Thursday, November 26, 2020
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Coronavirus case curve April 15 with projection

Umeå Coronavirus Peak Expected Mid-May as Infection Count Passes 200

• Umeå’s peak to follow Stockholm’s, experts say • 209 confirmed infections, with 22 in hospital • Sweden prolongs ban on people entering from outside Schengen area • University breaks record for fall applications amidst coronavirus unemployment • Umeå microbiologists develop test for a person’s resistance to the virus
  • Umeå’s peak to follow Stockholm’s, experts say
  • 209 confirmed infections, with 22 in hospital
  • Sweden prolongs ban on people entering from outside Schengen area
  • University breaks record for fall applications amidst coronavirus unemployment
  • Umeå microbiologists develop test for a person’s resistance to the virus

ÅLIDHEM – Västerbotten health officials said this afternoon that they expect the coronavirus pandemic to peak in the region in mid-May, which, they said, matches predictions from the national government. An Umeå mid-May peak is also consistent with a widely-cited University of Washington study showing that Sweden’s general peak should be around May 8, and that Stockholm, the hardest hit part of the county, is further along the coronavirus curve than other places. This would mean that Umeå should, indeed, see its peak after Stockholm.

At the peak, officials said, they plan to have 50 intensive care beds available for patients, double the normal amount. However, they refrained from saying how many total coronavirus cases they expect to have confirmed by mid-May.

The number of reported confirmed infections in the region crossed the 200 threshold today, to 206, 22 of whom are in the hospital. The region said that nine of them are in intensive care, but national statistics put that number at 18, with 12 in Umeå University Hospital. Västerbotten officials have told Umeå Today that the national statistics lag behind the regional ones.

Västerbotten’s death total remained steady today, at eight total. Yesterday, officials reported the eighth death.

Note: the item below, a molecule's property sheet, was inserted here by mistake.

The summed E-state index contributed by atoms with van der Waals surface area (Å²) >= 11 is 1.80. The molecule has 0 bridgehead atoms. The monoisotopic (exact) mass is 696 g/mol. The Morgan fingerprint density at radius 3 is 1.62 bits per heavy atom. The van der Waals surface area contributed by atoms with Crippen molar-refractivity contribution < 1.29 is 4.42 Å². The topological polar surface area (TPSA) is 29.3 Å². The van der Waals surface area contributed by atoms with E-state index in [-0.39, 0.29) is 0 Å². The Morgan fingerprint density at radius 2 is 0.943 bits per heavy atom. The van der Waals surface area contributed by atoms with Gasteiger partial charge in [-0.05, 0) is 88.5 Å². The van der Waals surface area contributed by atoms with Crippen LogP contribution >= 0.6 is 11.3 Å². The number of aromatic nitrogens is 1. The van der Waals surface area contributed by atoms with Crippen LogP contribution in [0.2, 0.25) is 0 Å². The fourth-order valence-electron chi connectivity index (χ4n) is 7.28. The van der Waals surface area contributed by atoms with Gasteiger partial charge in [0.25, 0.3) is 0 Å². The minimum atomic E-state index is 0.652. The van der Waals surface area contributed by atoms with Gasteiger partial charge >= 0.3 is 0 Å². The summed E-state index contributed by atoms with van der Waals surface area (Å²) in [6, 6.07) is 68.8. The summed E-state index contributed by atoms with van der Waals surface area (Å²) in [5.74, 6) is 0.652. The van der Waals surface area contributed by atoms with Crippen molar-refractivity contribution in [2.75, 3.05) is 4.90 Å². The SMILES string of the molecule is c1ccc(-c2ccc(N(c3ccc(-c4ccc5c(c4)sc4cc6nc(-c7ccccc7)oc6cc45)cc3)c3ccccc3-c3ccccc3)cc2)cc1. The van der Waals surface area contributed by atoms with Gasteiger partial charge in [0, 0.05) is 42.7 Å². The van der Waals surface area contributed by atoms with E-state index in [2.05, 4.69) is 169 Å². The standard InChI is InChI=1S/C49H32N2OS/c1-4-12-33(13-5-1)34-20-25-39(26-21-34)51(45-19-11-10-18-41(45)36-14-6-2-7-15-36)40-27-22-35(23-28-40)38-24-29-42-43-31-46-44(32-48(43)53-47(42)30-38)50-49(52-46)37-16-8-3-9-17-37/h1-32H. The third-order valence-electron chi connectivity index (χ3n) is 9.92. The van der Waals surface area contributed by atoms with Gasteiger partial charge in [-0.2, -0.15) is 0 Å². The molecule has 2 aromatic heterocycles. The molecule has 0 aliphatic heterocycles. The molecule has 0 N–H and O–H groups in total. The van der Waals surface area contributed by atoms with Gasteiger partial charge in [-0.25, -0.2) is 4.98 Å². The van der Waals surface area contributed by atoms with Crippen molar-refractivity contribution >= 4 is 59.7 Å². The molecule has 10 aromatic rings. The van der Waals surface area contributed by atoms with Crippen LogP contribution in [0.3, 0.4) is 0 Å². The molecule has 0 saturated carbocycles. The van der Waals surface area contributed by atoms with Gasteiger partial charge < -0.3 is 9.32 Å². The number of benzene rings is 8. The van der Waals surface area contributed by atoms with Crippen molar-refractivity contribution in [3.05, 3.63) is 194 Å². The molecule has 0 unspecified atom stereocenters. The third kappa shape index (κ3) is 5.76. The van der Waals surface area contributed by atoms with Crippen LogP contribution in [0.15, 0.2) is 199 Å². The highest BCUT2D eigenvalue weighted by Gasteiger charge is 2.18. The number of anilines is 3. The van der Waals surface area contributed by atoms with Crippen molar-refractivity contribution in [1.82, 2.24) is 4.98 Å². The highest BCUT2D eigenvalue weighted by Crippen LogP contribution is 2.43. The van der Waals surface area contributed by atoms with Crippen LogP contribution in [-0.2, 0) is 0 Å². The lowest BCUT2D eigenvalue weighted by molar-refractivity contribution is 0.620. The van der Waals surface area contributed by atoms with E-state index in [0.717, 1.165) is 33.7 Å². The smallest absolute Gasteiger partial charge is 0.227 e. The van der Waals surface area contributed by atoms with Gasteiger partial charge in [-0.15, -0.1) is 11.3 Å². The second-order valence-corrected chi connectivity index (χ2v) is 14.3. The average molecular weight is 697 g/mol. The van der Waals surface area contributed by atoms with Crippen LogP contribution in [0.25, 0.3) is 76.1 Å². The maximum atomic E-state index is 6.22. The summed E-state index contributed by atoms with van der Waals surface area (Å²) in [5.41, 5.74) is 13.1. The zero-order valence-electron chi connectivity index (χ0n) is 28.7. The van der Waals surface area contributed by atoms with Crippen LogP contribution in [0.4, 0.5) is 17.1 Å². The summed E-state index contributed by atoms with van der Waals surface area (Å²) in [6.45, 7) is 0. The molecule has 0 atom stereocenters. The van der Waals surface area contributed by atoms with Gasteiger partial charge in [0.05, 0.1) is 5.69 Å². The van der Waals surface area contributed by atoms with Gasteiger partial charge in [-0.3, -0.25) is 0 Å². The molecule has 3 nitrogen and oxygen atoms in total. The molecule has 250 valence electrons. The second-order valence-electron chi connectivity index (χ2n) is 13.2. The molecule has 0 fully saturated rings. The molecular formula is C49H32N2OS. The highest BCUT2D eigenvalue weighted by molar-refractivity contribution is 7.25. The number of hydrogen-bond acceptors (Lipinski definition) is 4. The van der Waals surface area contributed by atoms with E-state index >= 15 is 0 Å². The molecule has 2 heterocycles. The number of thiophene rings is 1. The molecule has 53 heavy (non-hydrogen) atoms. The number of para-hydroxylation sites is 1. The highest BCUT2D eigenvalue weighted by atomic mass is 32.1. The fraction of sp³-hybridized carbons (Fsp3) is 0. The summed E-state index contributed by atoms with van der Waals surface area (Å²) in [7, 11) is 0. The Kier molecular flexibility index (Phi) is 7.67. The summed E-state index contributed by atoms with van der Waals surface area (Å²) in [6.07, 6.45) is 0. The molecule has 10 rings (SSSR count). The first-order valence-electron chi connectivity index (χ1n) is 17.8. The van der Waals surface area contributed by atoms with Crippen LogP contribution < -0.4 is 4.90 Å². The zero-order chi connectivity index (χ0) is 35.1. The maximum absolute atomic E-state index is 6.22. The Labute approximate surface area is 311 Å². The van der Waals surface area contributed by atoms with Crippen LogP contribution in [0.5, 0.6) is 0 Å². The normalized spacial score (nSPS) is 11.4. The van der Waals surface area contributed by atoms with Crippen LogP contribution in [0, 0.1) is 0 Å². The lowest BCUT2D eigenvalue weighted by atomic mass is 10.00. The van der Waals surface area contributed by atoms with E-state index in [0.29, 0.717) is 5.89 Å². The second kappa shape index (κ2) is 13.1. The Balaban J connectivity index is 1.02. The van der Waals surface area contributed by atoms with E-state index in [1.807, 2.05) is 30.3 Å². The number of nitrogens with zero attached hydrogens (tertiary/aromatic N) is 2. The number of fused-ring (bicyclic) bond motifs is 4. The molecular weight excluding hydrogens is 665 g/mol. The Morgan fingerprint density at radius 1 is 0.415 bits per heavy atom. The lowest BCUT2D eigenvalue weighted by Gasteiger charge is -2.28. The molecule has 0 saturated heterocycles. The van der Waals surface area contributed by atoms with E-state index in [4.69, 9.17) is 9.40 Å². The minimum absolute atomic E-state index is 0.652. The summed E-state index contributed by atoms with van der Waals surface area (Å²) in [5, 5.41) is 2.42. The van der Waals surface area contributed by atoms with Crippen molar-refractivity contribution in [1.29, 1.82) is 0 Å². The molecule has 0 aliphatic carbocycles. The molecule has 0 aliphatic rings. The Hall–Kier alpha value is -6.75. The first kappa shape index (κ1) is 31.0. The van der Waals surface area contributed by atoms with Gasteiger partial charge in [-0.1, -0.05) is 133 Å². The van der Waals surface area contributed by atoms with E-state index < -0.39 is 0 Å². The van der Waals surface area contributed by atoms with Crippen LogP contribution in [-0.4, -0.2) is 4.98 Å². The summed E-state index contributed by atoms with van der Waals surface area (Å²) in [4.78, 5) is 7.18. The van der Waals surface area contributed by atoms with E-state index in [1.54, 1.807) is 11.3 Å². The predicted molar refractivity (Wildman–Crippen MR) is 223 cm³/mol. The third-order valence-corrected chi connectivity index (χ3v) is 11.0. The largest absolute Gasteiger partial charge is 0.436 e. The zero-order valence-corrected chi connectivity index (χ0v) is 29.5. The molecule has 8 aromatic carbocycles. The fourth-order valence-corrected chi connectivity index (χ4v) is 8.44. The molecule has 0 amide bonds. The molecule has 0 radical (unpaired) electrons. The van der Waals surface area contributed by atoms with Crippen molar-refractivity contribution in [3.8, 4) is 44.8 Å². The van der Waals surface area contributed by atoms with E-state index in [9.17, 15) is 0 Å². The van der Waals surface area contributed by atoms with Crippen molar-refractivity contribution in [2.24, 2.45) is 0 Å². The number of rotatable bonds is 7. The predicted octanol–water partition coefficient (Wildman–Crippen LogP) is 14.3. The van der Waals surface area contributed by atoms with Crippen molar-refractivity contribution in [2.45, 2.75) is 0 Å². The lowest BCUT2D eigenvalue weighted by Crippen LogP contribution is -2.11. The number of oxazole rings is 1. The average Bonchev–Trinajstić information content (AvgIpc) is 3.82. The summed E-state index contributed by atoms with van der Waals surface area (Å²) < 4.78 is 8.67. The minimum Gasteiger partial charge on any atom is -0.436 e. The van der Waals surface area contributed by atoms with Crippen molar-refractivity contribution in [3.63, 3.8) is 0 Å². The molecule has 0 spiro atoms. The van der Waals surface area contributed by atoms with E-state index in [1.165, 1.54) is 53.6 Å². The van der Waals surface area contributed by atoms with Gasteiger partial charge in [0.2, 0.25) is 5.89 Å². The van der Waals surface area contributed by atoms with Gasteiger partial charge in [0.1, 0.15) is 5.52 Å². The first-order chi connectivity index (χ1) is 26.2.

Prime Minister Stefan Löfven announced this afternoon that Sweden is extending its ban on anyone entering the country from outside the Schengen area. Exempt from the ban are EU citizens, and particularly important travellers such as agricultural workers.. Asked about how long the restrictions will last, Löfven said, “it is better to adjust mentally to months, not weeks.”

“Even though the sun is shining and you had to give up your Easter holiday,” he said, “it is not time to celebrate May 1,” which is International Workers’ Day, also a holiday in Sweden.

“For the rest of our lives,” he added, “we will remember spring 2020 as the time we all shared burdens and made sacrifices for each other.”

Prime Minister Stefan Löfven announcing coronavirus restrictions this afternoon. -Regeringskansliet

Yesterday, Umeå Today reported that some university students and employees are unable to leave the country — or come back — because of coronavirus restrictions.

The university announced this afternoon that it had a record high number of applications for the autumn, due in part, officials said, to workers losing jobs because of the pandemic. Some 77 thousand people sought a place in a class or a degree program — 10 thousand more than last year.

“I think it is a reaction to uncertainty in some industries right now,” said Deputy Vice Chancellor Heidi Hansson. “It’s great that the university can be an alternative at a time when the economy feels unstable.” Yesterday, the government announced hundreds of millions of SEK in new funding for universities.

The university also said this morning that a group of its biomedical researchers has developed a test for coronavirus antibodies. They say that this test is an improvement over those created elsewhere, which are currently in use at the university hospital.

“It is an advantage if we can have access to our own, good test, at home, rather than relying on tests of varying quality that have been available so far,” said Professor Clas Ahlm of the Institute for Clinical Microbiology.

The researchers cultured a special viral protein which can detect whether a person has antibodies in their blood to the coronavirus. The presence of such antibodies is a sign of infection. It is also a sign that a person is resistant to being re-infected by the virus, the scientists hypothesize.

Umeå clinical microbiology doctoral student Ebba Rosendal evaluating an antibody test. -Umeå Universitet

“We have now confirmed that antbodies from patients with COVID-19,” the disease caused by the infection, “effectively prevent the virus from entering the cells,” said Associate Professor of Virology Anna Överby Wernstedt.

Researchers said it took them less than a month to develop the test, and that they are already evaluating and adapting it for use at the university hospital.

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